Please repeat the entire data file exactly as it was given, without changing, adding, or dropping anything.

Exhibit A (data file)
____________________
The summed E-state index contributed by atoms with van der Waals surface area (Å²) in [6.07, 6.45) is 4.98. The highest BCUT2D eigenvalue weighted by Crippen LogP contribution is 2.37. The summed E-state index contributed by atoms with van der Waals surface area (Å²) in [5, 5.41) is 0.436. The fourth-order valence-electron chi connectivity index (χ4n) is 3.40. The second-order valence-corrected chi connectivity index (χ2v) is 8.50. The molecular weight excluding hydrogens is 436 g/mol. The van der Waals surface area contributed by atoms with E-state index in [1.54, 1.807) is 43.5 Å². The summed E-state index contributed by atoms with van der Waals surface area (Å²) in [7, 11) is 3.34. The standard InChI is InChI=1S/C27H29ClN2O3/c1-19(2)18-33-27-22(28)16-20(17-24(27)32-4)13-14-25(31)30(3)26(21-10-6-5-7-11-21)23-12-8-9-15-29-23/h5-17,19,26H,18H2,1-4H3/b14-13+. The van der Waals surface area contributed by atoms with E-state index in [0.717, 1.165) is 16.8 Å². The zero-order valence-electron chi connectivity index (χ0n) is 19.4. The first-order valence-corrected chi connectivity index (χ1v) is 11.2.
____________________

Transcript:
The summed E-state index contributed by atoms with van der Waals surface area (Å²) in [6.07, 6.45) is 4.98. The highest BCUT2D eigenvalue weighted by Crippen LogP contribution is 2.37. The summed E-state index contributed by atoms with van der Waals surface area (Å²) in [5, 5.41) is 0.436. The fourth-order valence-electron chi connectivity index (χ4n) is 3.40. The second-order valence-corrected chi connectivity index (χ2v) is 8.50. The molecular weight excluding hydrogens is 436 g/mol. The van der Waals surface area contributed by atoms with E-state index in [1.54, 1.807) is 43.5 Å². The summed E-state index contributed by atoms with van der Waals surface area (Å²) in [7, 11) is 3.34. The standard InChI is InChI=1S/C27H29ClN2O3/c1-19(2)18-33-27-22(28)16-20(17-24(27)32-4)13-14-25(31)30(3)26(21-10-6-5-7-11-21)23-12-8-9-15-29-23/h5-17,19,26H,18H2,1-4H3/b14-13+. The van der Waals surface area contributed by atoms with E-state index in [0.717, 1.165) is 16.8 Å². The zero-order valence-electron chi connectivity index (χ0n) is 19.4. The first-order valence-corrected chi connectivity index (χ1v) is 11.2.